The Federal Government (FG) has been urged to increase tariffs on tomato concentrate so that the country can benefit maximally while also encouraging local participation in the sector.
The Nation reports that this call was made by a senior official of the Federal Ministry of Finance (FMoF) who pleaded anonymity.
The senior official recalled that the 2017 tomato policy announced by the government had failed to yield the expected result. He, therefore, said that the government needs to formulate a more robust tomato policy to increase domestic production.
He said such a policy would enable participants to benefit maximally from the over N120 billion tomato paste market and discourage smuggling.
More details: Kabiru Danladi, member of Tomato Union of Nigeria (TUN), while speaking on the challenges tomato farmers face said that there was a need for the government to encourage them. He said this would enable the tomato industries to get the required feedstock from farmers which would, in turn, prevent them from switching to other crops.
“The reason why the Federal and state governments need to support the farmers adequately is that our country has the lowest tomato yields in the world at 5.47 tonnes/harvested area, compared to the global average of 38.1 tonnes/ harvested area.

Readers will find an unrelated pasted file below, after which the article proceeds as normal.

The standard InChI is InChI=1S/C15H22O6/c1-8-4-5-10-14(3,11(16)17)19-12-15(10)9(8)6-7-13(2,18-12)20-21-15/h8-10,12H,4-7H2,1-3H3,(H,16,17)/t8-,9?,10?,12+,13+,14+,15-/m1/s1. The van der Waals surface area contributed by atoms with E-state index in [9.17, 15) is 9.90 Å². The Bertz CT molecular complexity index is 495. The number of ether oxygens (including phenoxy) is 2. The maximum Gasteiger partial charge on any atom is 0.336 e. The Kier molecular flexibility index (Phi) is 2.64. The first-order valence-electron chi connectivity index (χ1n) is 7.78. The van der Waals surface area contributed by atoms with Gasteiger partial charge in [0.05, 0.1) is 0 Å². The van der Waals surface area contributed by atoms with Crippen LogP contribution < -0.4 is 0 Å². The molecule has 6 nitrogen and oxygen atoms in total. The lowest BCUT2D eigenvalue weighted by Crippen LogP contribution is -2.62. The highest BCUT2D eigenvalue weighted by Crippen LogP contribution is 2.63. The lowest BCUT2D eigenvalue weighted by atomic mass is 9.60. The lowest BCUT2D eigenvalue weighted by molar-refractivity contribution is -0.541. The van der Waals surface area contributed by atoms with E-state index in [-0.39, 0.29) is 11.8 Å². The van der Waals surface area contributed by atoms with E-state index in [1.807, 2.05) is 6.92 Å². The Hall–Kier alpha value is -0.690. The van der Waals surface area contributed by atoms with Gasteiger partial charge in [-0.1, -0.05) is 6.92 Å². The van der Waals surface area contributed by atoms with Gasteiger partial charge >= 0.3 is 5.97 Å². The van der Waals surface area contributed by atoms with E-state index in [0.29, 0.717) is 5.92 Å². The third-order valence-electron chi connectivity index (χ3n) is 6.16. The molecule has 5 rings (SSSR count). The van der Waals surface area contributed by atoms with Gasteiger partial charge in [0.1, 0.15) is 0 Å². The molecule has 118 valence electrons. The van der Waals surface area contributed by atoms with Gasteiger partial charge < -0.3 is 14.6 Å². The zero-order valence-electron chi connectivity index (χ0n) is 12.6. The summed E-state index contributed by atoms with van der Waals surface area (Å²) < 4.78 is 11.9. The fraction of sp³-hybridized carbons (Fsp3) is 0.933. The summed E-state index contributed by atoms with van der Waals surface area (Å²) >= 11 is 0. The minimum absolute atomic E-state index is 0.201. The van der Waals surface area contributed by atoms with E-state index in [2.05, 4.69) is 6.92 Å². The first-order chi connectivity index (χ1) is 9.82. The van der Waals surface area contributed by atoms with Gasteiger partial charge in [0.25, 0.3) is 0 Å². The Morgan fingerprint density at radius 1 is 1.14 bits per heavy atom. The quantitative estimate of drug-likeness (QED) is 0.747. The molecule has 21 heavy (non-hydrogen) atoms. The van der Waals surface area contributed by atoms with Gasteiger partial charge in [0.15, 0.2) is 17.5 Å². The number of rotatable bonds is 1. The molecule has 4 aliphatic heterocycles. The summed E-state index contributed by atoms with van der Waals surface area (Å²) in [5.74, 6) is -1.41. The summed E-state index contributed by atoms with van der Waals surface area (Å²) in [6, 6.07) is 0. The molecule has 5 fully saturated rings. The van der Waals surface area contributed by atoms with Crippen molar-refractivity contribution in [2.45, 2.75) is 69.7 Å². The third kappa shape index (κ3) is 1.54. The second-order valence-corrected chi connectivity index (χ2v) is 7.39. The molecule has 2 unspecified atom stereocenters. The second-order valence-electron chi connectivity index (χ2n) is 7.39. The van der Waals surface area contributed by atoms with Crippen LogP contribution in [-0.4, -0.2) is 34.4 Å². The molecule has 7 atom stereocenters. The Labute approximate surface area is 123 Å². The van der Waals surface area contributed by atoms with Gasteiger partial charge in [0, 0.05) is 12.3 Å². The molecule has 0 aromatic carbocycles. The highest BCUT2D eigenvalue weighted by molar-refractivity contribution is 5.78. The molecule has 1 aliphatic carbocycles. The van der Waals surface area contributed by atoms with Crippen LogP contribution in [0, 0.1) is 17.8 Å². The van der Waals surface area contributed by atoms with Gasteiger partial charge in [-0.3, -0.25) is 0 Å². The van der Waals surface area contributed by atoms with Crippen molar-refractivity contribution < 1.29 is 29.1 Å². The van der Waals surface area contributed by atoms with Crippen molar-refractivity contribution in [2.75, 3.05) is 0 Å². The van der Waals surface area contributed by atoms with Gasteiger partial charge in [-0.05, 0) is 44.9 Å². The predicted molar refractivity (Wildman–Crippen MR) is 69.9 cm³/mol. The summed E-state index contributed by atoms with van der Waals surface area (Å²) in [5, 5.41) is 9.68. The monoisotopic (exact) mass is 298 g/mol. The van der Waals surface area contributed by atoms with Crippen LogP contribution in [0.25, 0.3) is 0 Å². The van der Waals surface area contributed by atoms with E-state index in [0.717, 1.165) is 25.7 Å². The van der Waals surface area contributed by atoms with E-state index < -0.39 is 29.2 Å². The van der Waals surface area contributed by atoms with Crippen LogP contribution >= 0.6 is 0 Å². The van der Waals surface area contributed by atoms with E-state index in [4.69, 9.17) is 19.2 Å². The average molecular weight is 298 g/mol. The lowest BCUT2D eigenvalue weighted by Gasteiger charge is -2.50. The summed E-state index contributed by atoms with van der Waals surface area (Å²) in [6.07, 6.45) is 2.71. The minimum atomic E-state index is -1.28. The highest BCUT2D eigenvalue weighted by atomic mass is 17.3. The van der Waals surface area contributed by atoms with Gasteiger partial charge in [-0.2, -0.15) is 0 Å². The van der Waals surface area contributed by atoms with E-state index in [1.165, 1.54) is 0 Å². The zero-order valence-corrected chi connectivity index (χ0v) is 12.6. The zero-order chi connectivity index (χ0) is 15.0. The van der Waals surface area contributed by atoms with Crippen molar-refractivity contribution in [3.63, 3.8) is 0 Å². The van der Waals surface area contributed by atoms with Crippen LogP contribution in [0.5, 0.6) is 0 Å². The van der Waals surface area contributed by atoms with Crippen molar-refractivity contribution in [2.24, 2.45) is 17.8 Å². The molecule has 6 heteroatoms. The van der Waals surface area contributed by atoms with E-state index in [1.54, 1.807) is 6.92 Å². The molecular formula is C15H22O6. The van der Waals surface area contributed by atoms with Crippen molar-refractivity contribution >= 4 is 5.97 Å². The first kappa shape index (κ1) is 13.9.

“It is common knowledge that most of the tomatoes in Nigeria are grown in the North and transported via road to the South where the market is. The tomatoes are gathered in baskets mounted on each other and packed into trailers like sardines. It is no wonder that almost half are destroyed before they get to the market,” he said.
In a recently published Nairametrics article, tomato farmers in Kano reportedly expressed their fear and dissatisfaction over the suspension of the distribution of hybrid tomato seedlings by Dangote Farms. The suspension of the seedling’s distribution could pose serious production issues for the farmers this year. This is another challenge in Nigeria’s tomato industry.